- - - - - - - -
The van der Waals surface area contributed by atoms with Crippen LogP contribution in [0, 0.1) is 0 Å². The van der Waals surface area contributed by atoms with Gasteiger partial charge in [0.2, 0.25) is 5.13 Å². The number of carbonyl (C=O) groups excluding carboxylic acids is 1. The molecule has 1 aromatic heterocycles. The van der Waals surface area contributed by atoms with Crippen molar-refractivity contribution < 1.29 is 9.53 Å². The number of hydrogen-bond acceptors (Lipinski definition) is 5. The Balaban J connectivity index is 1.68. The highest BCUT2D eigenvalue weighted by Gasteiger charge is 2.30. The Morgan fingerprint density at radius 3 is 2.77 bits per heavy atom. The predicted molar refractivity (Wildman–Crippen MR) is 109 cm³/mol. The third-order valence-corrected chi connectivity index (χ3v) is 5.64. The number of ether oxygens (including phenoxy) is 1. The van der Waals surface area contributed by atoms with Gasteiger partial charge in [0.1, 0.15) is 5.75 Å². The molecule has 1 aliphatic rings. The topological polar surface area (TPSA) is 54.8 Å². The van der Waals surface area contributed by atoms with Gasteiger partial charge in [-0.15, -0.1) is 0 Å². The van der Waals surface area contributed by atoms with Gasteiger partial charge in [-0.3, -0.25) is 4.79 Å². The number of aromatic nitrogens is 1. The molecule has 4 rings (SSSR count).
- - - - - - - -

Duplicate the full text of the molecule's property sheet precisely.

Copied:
The van der Waals surface area contributed by atoms with Crippen LogP contribution in [0, 0.1) is 0 Å². The van der Waals surface area contributed by atoms with Gasteiger partial charge in [0.2, 0.25) is 5.13 Å². The number of carbonyl (C=O) groups excluding carboxylic acids is 1. The molecule has 1 aromatic heterocycles. The van der Waals surface area contributed by atoms with Crippen molar-refractivity contribution < 1.29 is 9.53 Å². The number of hydrogen-bond acceptors (Lipinski definition) is 5. The Balaban J connectivity index is 1.68. The highest BCUT2D eigenvalue weighted by Gasteiger charge is 2.30. The Morgan fingerprint density at radius 3 is 2.77 bits per heavy atom. The predicted molar refractivity (Wildman–Crippen MR) is 109 cm³/mol. The third-order valence-corrected chi connectivity index (χ3v) is 5.64. The number of ether oxygens (including phenoxy) is 1. The van der Waals surface area contributed by atoms with Gasteiger partial charge in [0.1, 0.15) is 5.75 Å². The molecule has 1 aliphatic rings. The topological polar surface area (TPSA) is 54.8 Å². The van der Waals surface area contributed by atoms with Gasteiger partial charge in [-0.15, -0.1) is 0 Å². The van der Waals surface area contributed by atoms with Gasteiger partial charge in [-0.3, -0.25) is 4.79 Å². The number of aromatic nitrogens is 1. The molecule has 4 rings (SSSR count).